June 19, 2018
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Freeport aims to improve parking for small businesses, shoppers alike

JT Leonard | The Times Record
JT Leonard | The Times Record
Parking requirements in Freeport's retail district could change if town officials adopt a Planning Board proposal next month. The revisions would reduce the amount of parking required of small businesses, make the slots less costly and liberate as many as 100 spaces for other use, according to Town Planner Donna Larson.
By JT Leonard, Times Record

FREEPORT, Maine — In a town where shopping is king, being able to find a parking space is like holding the keys to the kingdom.

But the current retail environment here isn’t as robust as it was more than 20 years ago, when Freeport’s parking ordinance last was overhauled.

As a result, municipal planning officials say small businesses are bearing an undue burden.

Town Planner Donna Larson said there is adequate parking in the village retail area to support current economic activity.

“There is no shortage of parking in the village right now,” Larson said.

But due to a quirk of Freeport’s Comprehensive Plan, small-business owners are held to the same parking requirements as larger businesses. Because they have less foot traffic and do proportionally less volume than their bigger, more visible and accessible counterparts, the parking requirements are “difficult and expensive,” Larson said.

A proposal recommended by the Planning Board would change that. A public hearing on the changes is scheduled for the Town Council’s Jan. 22 meeting at 6:30 p.m.

The current ordinance requires shops to provide one customer parking space for every 150 square feet of retail floor space, Larson said. Shopkeepers receive a 25 percent discount if the spaces are not designated specifically for their own shop, but rather are kept open for shared parking.

One employee space per 1,000 square feet also is required, which does not qualify for the discount.

There are “right around 3,000 parking spaces” in Freeport, most of which are privately owned but leased out and used for public parking, Larson said.

Municipally-owned spaces are leased at $50 to $80 per space per month, depending on factors such as the term of the lease.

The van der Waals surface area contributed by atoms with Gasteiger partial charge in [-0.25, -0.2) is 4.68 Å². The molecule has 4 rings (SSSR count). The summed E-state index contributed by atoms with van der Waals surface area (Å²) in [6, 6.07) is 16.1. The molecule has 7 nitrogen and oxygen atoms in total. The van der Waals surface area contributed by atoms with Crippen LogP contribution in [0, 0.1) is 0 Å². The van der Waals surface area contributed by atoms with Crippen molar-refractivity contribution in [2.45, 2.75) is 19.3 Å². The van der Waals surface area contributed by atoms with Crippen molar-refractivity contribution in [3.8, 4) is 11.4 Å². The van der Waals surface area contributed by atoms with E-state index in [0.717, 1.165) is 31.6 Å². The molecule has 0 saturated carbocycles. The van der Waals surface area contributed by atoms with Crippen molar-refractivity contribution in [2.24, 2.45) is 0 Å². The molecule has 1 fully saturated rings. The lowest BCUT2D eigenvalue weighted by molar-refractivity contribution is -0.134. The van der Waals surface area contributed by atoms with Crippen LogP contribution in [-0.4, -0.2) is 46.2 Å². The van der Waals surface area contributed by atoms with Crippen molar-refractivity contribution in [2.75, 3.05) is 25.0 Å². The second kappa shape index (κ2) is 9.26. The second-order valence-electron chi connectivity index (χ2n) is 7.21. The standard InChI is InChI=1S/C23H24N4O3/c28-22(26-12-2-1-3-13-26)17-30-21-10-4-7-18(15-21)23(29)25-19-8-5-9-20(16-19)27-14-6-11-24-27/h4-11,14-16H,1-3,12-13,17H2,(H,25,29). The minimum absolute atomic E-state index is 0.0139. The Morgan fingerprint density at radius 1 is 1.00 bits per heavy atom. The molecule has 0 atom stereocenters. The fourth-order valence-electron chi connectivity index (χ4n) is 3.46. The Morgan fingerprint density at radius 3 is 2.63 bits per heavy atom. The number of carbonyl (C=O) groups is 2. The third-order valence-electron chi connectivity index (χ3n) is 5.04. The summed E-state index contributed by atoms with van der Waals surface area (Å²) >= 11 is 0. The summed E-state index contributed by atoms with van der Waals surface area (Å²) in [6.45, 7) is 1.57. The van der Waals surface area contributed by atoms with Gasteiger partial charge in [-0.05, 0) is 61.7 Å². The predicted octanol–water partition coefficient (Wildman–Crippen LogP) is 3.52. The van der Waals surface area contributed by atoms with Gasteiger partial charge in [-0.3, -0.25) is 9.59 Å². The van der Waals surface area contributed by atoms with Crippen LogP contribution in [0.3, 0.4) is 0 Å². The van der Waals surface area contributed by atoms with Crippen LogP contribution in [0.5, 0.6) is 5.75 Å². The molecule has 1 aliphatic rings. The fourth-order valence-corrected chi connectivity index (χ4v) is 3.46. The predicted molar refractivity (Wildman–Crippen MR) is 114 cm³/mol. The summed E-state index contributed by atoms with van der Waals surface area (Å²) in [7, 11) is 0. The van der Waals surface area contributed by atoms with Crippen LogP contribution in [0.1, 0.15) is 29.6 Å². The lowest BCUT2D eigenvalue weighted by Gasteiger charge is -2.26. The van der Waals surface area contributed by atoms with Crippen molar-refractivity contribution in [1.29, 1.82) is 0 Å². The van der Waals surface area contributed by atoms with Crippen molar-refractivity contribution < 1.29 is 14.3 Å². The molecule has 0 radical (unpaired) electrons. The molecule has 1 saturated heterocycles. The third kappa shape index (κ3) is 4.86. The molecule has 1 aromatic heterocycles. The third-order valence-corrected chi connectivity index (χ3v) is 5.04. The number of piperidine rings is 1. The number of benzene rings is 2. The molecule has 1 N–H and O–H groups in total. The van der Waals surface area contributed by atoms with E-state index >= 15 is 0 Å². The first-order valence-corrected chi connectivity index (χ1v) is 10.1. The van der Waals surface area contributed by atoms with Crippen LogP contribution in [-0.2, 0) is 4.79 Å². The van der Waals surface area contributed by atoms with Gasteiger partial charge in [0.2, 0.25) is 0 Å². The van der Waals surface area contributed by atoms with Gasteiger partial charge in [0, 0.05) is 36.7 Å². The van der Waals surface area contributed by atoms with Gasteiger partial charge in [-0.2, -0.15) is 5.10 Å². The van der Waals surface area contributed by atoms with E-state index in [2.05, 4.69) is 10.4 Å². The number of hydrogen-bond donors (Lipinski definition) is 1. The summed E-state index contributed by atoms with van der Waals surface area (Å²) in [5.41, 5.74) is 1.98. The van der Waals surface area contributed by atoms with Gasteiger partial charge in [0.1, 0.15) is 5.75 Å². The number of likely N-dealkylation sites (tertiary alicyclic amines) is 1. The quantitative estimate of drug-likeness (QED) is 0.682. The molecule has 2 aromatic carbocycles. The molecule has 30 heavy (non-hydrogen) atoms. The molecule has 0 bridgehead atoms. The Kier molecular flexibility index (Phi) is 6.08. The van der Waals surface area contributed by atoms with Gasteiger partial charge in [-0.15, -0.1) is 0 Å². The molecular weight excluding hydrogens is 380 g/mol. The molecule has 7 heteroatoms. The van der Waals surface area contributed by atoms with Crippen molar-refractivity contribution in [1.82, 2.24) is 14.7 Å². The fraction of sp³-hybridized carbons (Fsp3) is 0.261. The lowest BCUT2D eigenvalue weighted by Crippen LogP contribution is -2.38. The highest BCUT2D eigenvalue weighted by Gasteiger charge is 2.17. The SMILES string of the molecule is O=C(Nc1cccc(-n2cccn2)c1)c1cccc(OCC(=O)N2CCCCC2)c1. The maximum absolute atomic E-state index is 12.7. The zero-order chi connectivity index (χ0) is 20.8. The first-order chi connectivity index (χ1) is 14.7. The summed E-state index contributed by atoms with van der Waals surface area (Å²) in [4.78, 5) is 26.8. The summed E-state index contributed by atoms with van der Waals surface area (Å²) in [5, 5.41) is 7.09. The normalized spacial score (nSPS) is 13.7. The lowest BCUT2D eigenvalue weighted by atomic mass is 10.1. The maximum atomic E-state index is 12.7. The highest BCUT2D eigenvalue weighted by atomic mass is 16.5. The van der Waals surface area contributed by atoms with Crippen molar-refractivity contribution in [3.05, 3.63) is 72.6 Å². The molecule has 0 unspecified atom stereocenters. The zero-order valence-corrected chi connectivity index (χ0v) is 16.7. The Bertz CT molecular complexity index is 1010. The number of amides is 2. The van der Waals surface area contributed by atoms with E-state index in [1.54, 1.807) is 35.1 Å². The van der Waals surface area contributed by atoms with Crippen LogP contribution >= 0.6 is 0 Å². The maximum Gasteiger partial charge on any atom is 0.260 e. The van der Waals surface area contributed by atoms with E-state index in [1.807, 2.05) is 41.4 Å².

During a recent review of the town’s Comprehensive Plan, traffic consultants Vanasse Hangen Brustlin Inc., of Watertown, Mass., counted and analyzed the town’s number of parking spaces in relation to the total square footage of retail space.

Planning Board members, in turn, recommended several policy changes be adopted by the Town Council:

  1. Retail and office spaces located off Main Street, on upper levels or on side streets, will have to provide fewer spaces. “Hopefully, that will encourage some second-floor occupancy,” Larson said, “and it also applies to use as office space.”
  2. Apartment owners, too, will be charged less for their spaces because tenants typically use those spaces at night, or during off-peak shopping hours, which leaves the slots available for use by consumers.
  3. Shops that offer public restrooms would have the percentage of floor space occupied by the restrooms subtracted from their overall footprint, which is how parking requirements are calculated.

“Businesses that provide restrooms to the public are providing a service to the town,” Larson said, “and it seemed like they were having to provide parking on top of it all.”

Larson estimates that the above measures could combine to free up about 100 spaces.

Board members also rejected a proposal that would have eliminated parking exemptions for longtime businesses that existed before the parking ordinance was adopted in the early 1980s.

However, there are concerns that the parking changes will alleviate financial strain from some businesses only to increase the burden on others.

Some businesses — including the town itself and the Freeport Historical Society — own excess parking and lease spaces to businesses that need them. Changing the requirements could mean those businesses will lose revenue streams that, in the historical society’s case, keep them in business.

Those discrepancies will have to be worked out as the process moves forward, Larson said.

Similar zoning changes being recommended also would loosen regulations governing agriculturally zoned property, as well as allow property owners to convert retail space to rental housing without undergoing site plan review — as long as the building’s footprint remains unchanged and there is no new external construction.

Different standards would apply to converted residential properties, depending on whether they are apartments or stand-alone single family homes.

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